Making Rescue Volunteers Part of the Official Response

In this Aug. 27, 2017 file photo, residents are helped from a boat after being rescued from their flooded homes from Tropical Storm Harvey in Houston.

In this Aug. 27, 2017 file photo, residents are helped from a boat after being rescued from their flooded homes from Tropical Storm Harvey in Houston. AP Photo


Connecting state and local government leaders

A rescue website developed during Hurricane Harvey—and in use again during Hurricane Florence—wants to work more directly with local governments.

As the waters rose in the early days of Hurricane Harvey, 911 operators just couldn’t keep up with the calls for help.

People desperate for rescue instead turned to Twitter and other social media platforms, sending their pleas out into the ether. “Please send help, my friend’s boyfriend is stuck with two cats and two dogs, water is rising,” read one sent out late one night.

At that moment, Matthew Marchetti and Nate Larson, both software developers, wanted to help people they knew were in need. In about six hours, they built a website to put out the distress signals.

When they went to bed, they had put information about 20 people online, Marchetti remembered. By the time he woke up the next morning, there were 1,500 requests for rescue that needed coordinating. They ended up getting help from local people with boats, as well as outside volunteers, like the Louisiana-based boaters dubbed the “Cajun Navy,” who poured into the area and used the information to guide their efforts.

“It is kinda like Uber for rescues,” Marchetti told Route Fifty. “Connecting people who need help to those who can give the help.”

The website now called CrowdSource Rescue—which later expanded to include an app enabled with GPS tracking used solely by rescuers—has grown into a larger venture. It assisted with about 37,000 rescues during multiple storms in 2017, and again deployed for Hurricane Florence. During the recent flooding in North Carolina, 745 volunteers—70 percent of them the Carolinas—used CrowdSource Rescue to help 1,243 adults, 477 children and 234 elderly people, Marchetti said on Thursday.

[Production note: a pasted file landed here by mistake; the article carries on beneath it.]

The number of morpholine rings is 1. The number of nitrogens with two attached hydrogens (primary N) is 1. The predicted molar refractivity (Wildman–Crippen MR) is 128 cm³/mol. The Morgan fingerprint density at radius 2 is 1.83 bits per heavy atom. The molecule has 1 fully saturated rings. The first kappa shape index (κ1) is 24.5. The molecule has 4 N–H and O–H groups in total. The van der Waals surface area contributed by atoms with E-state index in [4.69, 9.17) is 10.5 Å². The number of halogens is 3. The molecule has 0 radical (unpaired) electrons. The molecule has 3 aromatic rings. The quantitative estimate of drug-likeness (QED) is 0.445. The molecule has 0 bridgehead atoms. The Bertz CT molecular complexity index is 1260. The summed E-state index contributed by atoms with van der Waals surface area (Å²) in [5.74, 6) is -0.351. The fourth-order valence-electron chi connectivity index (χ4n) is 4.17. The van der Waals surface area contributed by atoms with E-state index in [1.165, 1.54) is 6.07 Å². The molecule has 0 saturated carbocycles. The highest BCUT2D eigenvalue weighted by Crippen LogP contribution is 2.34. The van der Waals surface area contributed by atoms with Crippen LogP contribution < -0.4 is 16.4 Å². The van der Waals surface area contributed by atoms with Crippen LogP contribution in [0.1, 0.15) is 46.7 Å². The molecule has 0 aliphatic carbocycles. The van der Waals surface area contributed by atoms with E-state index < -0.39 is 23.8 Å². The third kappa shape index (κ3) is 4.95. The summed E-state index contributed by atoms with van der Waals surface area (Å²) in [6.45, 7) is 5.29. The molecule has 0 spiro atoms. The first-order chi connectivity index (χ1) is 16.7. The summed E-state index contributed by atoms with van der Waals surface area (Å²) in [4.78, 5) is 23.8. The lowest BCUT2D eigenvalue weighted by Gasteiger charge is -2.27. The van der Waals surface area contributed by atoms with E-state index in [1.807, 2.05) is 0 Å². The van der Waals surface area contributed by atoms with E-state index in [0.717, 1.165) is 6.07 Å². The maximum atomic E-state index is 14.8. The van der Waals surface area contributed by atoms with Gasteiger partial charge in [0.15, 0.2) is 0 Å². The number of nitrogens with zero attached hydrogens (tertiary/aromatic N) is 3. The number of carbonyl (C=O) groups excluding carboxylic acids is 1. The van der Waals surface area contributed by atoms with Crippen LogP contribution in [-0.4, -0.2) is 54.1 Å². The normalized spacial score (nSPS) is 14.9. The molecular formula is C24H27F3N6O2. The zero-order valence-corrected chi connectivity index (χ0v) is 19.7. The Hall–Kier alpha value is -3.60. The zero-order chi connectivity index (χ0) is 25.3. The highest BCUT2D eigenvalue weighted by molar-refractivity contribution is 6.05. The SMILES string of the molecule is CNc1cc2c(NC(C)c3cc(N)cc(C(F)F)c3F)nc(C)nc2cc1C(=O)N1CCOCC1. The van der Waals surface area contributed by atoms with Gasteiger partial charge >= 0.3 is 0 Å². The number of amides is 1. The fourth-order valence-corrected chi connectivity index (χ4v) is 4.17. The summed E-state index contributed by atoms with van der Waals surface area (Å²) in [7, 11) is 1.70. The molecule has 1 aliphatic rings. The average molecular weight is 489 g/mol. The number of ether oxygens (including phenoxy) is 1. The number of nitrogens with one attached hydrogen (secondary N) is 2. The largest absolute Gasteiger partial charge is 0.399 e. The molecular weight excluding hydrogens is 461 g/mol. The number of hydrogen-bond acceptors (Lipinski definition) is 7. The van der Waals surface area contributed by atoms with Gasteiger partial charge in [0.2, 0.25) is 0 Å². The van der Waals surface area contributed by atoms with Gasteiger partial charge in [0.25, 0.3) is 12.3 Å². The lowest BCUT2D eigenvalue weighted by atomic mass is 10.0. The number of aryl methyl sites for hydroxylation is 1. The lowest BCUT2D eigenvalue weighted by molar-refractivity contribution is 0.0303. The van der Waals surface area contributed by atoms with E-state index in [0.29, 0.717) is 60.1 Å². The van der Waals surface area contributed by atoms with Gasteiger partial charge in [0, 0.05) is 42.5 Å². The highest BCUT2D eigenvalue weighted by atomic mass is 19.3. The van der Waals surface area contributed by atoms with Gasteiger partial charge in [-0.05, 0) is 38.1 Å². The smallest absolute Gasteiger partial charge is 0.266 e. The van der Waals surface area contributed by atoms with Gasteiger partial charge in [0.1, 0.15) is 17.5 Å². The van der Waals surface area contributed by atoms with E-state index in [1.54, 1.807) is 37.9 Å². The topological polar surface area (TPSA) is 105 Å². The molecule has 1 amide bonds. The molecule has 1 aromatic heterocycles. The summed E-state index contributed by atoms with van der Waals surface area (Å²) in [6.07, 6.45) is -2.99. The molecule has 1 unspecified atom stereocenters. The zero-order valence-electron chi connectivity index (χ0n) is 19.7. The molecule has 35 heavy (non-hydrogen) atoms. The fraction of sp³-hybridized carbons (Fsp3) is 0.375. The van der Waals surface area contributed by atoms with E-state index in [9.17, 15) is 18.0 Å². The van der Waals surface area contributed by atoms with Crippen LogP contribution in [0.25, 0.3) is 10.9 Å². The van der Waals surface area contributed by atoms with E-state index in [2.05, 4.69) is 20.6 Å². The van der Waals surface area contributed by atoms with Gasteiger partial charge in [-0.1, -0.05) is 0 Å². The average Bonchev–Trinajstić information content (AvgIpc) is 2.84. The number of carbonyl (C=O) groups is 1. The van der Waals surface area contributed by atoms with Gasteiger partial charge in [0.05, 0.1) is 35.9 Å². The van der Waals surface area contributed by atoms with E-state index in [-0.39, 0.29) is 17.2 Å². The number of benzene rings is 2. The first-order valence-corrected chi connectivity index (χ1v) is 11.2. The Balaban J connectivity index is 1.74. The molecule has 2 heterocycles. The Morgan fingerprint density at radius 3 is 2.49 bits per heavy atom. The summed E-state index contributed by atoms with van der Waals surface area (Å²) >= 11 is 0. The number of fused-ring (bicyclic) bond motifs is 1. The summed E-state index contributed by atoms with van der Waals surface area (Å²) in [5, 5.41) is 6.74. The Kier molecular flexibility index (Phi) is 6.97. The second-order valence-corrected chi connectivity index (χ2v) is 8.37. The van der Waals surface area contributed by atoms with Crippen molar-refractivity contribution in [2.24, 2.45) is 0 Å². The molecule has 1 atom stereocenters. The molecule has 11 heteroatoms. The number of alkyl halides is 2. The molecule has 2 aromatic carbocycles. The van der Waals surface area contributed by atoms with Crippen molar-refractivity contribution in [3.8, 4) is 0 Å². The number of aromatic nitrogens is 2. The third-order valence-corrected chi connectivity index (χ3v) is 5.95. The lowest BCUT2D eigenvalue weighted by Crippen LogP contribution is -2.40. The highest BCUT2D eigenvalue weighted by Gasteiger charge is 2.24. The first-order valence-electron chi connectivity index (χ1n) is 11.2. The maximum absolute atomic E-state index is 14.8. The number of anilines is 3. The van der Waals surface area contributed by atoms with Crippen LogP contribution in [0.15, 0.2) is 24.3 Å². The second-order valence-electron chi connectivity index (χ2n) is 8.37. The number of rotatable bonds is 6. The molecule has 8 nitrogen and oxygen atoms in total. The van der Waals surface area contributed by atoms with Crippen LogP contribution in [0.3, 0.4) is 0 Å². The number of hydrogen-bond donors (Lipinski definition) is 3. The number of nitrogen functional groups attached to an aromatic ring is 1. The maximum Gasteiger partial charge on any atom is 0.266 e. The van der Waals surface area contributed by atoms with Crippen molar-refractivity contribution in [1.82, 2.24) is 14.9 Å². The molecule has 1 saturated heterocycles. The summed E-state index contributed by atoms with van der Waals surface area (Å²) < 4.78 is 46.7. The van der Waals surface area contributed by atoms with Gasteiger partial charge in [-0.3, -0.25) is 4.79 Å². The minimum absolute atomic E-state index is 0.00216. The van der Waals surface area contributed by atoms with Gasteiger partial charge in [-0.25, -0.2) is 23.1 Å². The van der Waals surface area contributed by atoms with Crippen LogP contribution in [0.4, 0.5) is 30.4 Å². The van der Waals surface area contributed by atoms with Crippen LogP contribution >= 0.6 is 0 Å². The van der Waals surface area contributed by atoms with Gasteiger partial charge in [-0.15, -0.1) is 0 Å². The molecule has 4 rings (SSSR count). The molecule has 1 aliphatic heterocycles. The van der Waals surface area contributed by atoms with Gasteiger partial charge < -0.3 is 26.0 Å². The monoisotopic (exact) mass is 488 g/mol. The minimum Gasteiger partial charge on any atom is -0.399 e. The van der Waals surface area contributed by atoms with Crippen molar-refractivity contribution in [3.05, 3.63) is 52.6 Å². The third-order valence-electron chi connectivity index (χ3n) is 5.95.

During each of these responses, volunteers and the official response by law enforcement, Coast Guard, National Guard and fire personnel, worked largely without coordination. But now Marchetti and officials with the city of Houston and Harris County are trying to figure out if they can cooperate, with the goal of allowing for better use of both the volunteer and professional response teams.

That’s also the recommendation of a new report from the Kinder Institute for Urban Research at Rice University, which looked at Twitter messages and the Crowdsource Rescue database from Harvey. The report recommends that local governments look for ways to more broadly tap into these social media resources, both during the active response and once they begin to pick up the pieces.

“It helps during the disaster because you are seeing where distress signals are happening,” said Carlos Villegas, a Kinder Institute staff researcher. But Villegas said he also sees utility for the information after storms, as it can be used to augment the initial damage reports compiled by the Federal Emergency Management Agency and used as states and local governments seek aid.